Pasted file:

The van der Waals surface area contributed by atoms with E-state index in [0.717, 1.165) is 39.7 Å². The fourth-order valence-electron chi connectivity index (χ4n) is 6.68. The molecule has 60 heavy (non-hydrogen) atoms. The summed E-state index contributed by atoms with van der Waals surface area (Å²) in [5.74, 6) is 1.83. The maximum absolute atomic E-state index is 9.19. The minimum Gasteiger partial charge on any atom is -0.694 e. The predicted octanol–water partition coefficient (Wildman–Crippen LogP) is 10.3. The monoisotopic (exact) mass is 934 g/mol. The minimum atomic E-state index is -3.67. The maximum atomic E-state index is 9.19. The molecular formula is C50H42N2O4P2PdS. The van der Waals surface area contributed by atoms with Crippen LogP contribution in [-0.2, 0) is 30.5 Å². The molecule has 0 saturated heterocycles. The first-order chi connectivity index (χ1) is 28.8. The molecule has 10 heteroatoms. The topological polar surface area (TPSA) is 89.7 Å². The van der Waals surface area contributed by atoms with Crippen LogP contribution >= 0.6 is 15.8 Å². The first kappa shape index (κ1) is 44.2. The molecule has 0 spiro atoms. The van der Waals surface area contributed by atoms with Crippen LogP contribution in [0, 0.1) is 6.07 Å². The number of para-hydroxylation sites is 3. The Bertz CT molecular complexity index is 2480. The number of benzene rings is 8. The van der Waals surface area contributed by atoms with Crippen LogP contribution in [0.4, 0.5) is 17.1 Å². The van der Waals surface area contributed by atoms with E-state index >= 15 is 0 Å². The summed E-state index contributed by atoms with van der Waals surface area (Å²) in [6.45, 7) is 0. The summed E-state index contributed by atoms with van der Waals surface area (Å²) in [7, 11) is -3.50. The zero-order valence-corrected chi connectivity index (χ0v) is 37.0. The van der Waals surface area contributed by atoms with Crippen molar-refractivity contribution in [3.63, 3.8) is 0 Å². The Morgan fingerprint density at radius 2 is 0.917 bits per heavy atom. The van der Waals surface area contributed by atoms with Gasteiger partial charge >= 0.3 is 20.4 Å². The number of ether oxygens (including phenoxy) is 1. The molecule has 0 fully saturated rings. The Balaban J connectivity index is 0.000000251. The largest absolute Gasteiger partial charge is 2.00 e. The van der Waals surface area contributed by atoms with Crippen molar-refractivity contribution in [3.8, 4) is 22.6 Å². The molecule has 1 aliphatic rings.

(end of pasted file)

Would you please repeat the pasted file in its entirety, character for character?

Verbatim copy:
The van der Waals surface area contributed by atoms with E-state index in [0.717, 1.165) is 39.7 Å². The fourth-order valence-electron chi connectivity index (χ4n) is 6.68. The molecule has 60 heavy (non-hydrogen) atoms. The summed E-state index contributed by atoms with van der Waals surface area (Å²) in [5.74, 6) is 1.83. The maximum absolute atomic E-state index is 9.19. The minimum Gasteiger partial charge on any atom is -0.694 e. The predicted octanol–water partition coefficient (Wildman–Crippen LogP) is 10.3. The monoisotopic (exact) mass is 934 g/mol. The minimum atomic E-state index is -3.67. The maximum atomic E-state index is 9.19. The molecular formula is C50H42N2O4P2PdS. The van der Waals surface area contributed by atoms with Crippen LogP contribution in [-0.2, 0) is 30.5 Å². The molecule has 0 saturated heterocycles. The first-order chi connectivity index (χ1) is 28.8. The molecule has 10 heteroatoms. The topological polar surface area (TPSA) is 89.7 Å². The van der Waals surface area contributed by atoms with Crippen LogP contribution >= 0.6 is 15.8 Å². The first kappa shape index (κ1) is 44.2. The molecule has 0 spiro atoms. The van der Waals surface area contributed by atoms with Crippen LogP contribution in [0, 0.1) is 6.07 Å². The number of para-hydroxylation sites is 3. The Bertz CT molecular complexity index is 2480. The number of benzene rings is 8. The van der Waals surface area contributed by atoms with Crippen LogP contribution in [0.4, 0.5) is 17.1 Å². The van der Waals surface area contributed by atoms with E-state index >= 15 is 0 Å². The summed E-state index contributed by atoms with van der Waals surface area (Å²) in [6.45, 7) is 0. The summed E-state index contributed by atoms with van der Waals surface area (Å²) in [7, 11) is -3.50. The zero-order valence-corrected chi connectivity index (χ0v) is 37.0. The van der Waals surface area contributed by atoms with Crippen molar-refractivity contribution in [3.63, 3.8) is 0 Å². The Morgan fingerprint density at radius 2 is 0.917 bits per heavy atom. The van der Waals surface area contributed by atoms with Gasteiger partial charge >= 0.3 is 20.4 Å². The number of ether oxygens (including phenoxy) is 1. The molecule has 0 fully saturated rings. The Balaban J connectivity index is 0.000000251. The largest absolute Gasteiger partial charge is 2.00 e. The van der Waals surface area contributed by atoms with Crippen molar-refractivity contribution in [3.8, 4) is 22.6 Å². The molecule has 1 aliphatic rings.